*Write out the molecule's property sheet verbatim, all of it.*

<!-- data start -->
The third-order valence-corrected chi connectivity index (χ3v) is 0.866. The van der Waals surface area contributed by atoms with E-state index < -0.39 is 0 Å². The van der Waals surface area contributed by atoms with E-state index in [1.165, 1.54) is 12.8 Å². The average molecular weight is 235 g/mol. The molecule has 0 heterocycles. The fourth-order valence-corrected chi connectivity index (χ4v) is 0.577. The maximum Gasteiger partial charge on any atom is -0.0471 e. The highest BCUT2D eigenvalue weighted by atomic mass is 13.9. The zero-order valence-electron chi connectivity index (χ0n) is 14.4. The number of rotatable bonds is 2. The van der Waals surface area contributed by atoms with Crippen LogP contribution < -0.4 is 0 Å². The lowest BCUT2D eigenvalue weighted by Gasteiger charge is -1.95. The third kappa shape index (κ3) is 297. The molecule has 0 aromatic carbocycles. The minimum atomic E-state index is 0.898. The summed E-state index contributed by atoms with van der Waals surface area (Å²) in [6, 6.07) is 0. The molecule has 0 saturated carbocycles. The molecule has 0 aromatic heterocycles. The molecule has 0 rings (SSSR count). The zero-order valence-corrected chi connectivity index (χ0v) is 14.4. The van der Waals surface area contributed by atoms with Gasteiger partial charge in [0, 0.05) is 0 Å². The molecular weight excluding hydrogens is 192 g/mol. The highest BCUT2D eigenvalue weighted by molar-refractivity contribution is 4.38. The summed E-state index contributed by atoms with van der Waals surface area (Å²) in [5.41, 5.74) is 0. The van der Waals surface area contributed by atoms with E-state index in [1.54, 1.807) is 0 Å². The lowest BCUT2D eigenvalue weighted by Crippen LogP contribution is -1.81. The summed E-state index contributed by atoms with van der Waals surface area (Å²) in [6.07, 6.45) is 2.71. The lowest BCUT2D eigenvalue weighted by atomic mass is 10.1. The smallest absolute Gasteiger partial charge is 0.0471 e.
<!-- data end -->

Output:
The third-order valence-corrected chi connectivity index (χ3v) is 0.866. The van der Waals surface area contributed by atoms with E-state index < -0.39 is 0 Å². The van der Waals surface area contributed by atoms with E-state index in [1.165, 1.54) is 12.8 Å². The average molecular weight is 235 g/mol. The molecule has 0 heterocycles. The fourth-order valence-corrected chi connectivity index (χ4v) is 0.577. The maximum Gasteiger partial charge on any atom is -0.0471 e. The highest BCUT2D eigenvalue weighted by atomic mass is 13.9. The zero-order valence-electron chi connectivity index (χ0n) is 14.4. The number of rotatable bonds is 2. The van der Waals surface area contributed by atoms with Crippen LogP contribution < -0.4 is 0 Å². The lowest BCUT2D eigenvalue weighted by Gasteiger charge is -1.95. The third kappa shape index (κ3) is 297. The molecule has 0 aromatic carbocycles. The minimum atomic E-state index is 0.898. The summed E-state index contributed by atoms with van der Waals surface area (Å²) in [6, 6.07) is 0. The molecule has 0 saturated carbocycles. The molecule has 0 aromatic heterocycles. The molecule has 0 rings (SSSR count). The zero-order valence-corrected chi connectivity index (χ0v) is 14.4. The van der Waals surface area contributed by atoms with Gasteiger partial charge in [0, 0.05) is 0 Å². The molecular weight excluding hydrogens is 192 g/mol. The highest BCUT2D eigenvalue weighted by molar-refractivity contribution is 4.38. The summed E-state index contributed by atoms with van der Waals surface area (Å²) in [5.41, 5.74) is 0. The van der Waals surface area contributed by atoms with E-state index in [1.54, 1.807) is 0 Å². The lowest BCUT2D eigenvalue weighted by Crippen LogP contribution is -1.81. The summed E-state index contributed by atoms with van der Waals surface area (Å²) in [6.07, 6.45) is 2.71. The lowest BCUT2D eigenvalue weighted by atomic mass is 10.1. The smallest absolute Gasteiger partial charge is 0.0471 e.